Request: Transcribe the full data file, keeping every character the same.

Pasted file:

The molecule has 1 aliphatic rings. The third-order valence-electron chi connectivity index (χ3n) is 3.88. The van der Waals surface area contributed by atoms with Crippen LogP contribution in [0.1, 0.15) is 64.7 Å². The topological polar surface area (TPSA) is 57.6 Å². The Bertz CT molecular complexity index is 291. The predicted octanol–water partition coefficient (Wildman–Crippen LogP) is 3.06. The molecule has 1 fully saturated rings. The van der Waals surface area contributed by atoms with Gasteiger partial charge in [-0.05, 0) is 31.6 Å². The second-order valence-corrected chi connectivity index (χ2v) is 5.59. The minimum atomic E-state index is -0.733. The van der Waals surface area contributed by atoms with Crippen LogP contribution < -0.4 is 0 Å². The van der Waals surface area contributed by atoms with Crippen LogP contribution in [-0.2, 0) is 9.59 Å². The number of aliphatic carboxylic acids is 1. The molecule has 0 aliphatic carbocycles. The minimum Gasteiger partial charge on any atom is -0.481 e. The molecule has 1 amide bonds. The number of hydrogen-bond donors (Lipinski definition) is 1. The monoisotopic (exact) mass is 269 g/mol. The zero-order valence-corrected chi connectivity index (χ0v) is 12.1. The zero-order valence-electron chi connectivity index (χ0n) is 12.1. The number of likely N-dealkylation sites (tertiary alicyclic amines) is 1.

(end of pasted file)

The molecule has 1 aliphatic rings. The third-order valence-electron chi connectivity index (χ3n) is 3.88. The van der Waals surface area contributed by atoms with Crippen LogP contribution in [0.1, 0.15) is 64.7 Å². The topological polar surface area (TPSA) is 57.6 Å². The Bertz CT molecular complexity index is 291. The predicted octanol–water partition coefficient (Wildman–Crippen LogP) is 3.06. The molecule has 1 fully saturated rings. The van der Waals surface area contributed by atoms with Gasteiger partial charge in [-0.05, 0) is 31.6 Å². The second-order valence-corrected chi connectivity index (χ2v) is 5.59. The minimum atomic E-state index is -0.733. The van der Waals surface area contributed by atoms with Crippen LogP contribution < -0.4 is 0 Å². The van der Waals surface area contributed by atoms with Crippen LogP contribution in [-0.2, 0) is 9.59 Å². The number of aliphatic carboxylic acids is 1. The molecule has 0 aliphatic carbocycles. The minimum Gasteiger partial charge on any atom is -0.481 e. The molecule has 1 amide bonds. The number of hydrogen-bond donors (Lipinski definition) is 1. The monoisotopic (exact) mass is 269 g/mol. The zero-order valence-corrected chi connectivity index (χ0v) is 12.1. The zero-order valence-electron chi connectivity index (χ0n) is 12.1. The number of likely N-dealkylation sites (tertiary alicyclic amines) is 1.